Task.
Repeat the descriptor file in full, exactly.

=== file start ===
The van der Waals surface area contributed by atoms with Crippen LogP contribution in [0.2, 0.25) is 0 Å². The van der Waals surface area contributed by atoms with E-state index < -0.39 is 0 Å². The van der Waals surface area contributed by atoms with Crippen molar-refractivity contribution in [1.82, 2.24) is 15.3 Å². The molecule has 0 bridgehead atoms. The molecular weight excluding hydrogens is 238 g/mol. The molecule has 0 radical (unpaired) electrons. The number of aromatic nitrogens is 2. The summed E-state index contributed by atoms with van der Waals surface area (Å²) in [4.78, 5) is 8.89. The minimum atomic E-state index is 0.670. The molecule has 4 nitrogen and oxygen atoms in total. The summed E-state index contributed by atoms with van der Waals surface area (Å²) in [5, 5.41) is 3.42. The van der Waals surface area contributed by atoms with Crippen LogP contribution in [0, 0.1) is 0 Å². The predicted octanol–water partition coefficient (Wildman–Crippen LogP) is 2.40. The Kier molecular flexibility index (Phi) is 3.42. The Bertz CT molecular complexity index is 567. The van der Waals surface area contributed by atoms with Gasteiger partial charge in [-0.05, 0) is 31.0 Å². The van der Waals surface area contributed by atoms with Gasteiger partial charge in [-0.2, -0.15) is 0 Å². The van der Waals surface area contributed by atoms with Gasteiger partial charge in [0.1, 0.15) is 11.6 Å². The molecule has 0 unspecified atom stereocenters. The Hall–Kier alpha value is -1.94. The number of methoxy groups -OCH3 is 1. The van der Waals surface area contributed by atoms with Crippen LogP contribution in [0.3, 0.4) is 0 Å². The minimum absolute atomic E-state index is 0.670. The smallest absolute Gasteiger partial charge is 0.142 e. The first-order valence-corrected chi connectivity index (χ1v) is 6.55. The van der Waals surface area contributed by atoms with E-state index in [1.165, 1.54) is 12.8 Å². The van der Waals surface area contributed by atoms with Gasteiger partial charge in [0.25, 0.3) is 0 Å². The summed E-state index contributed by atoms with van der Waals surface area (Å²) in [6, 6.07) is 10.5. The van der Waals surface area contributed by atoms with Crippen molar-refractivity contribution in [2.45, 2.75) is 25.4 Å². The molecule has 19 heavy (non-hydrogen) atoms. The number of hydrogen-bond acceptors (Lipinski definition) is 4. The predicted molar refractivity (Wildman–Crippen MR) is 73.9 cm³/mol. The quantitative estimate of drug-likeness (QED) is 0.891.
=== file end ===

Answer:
The van der Waals surface area contributed by atoms with Crippen LogP contribution in [0.2, 0.25) is 0 Å². The van der Waals surface area contributed by atoms with E-state index < -0.39 is 0 Å². The van der Waals surface area contributed by atoms with Crippen molar-refractivity contribution in [1.82, 2.24) is 15.3 Å². The molecule has 0 bridgehead atoms. The molecular weight excluding hydrogens is 238 g/mol. The molecule has 0 radical (unpaired) electrons. The number of aromatic nitrogens is 2. The summed E-state index contributed by atoms with van der Waals surface area (Å²) in [4.78, 5) is 8.89. The minimum atomic E-state index is 0.670. The molecule has 4 nitrogen and oxygen atoms in total. The summed E-state index contributed by atoms with van der Waals surface area (Å²) in [5, 5.41) is 3.42. The van der Waals surface area contributed by atoms with Crippen LogP contribution in [0, 0.1) is 0 Å². The predicted octanol–water partition coefficient (Wildman–Crippen LogP) is 2.40. The Kier molecular flexibility index (Phi) is 3.42. The Bertz CT molecular complexity index is 567. The van der Waals surface area contributed by atoms with Gasteiger partial charge in [-0.05, 0) is 31.0 Å². The van der Waals surface area contributed by atoms with Gasteiger partial charge in [-0.2, -0.15) is 0 Å². The van der Waals surface area contributed by atoms with Gasteiger partial charge in [0.1, 0.15) is 11.6 Å². The molecule has 0 unspecified atom stereocenters. The Hall–Kier alpha value is -1.94. The number of methoxy groups -OCH3 is 1. The van der Waals surface area contributed by atoms with Crippen LogP contribution in [0.3, 0.4) is 0 Å². The minimum absolute atomic E-state index is 0.670. The smallest absolute Gasteiger partial charge is 0.142 e. The first-order valence-corrected chi connectivity index (χ1v) is 6.55. The van der Waals surface area contributed by atoms with E-state index in [1.165, 1.54) is 12.8 Å². The van der Waals surface area contributed by atoms with Gasteiger partial charge in [0.25, 0.3) is 0 Å². The summed E-state index contributed by atoms with van der Waals surface area (Å²) in [6, 6.07) is 10.5. The van der Waals surface area contributed by atoms with Crippen molar-refractivity contribution in [2.45, 2.75) is 25.4 Å². The molecule has 19 heavy (non-hydrogen) atoms. The number of hydrogen-bond acceptors (Lipinski definition) is 4. The predicted molar refractivity (Wildman–Crippen MR) is 73.9 cm³/mol. The quantitative estimate of drug-likeness (QED) is 0.891.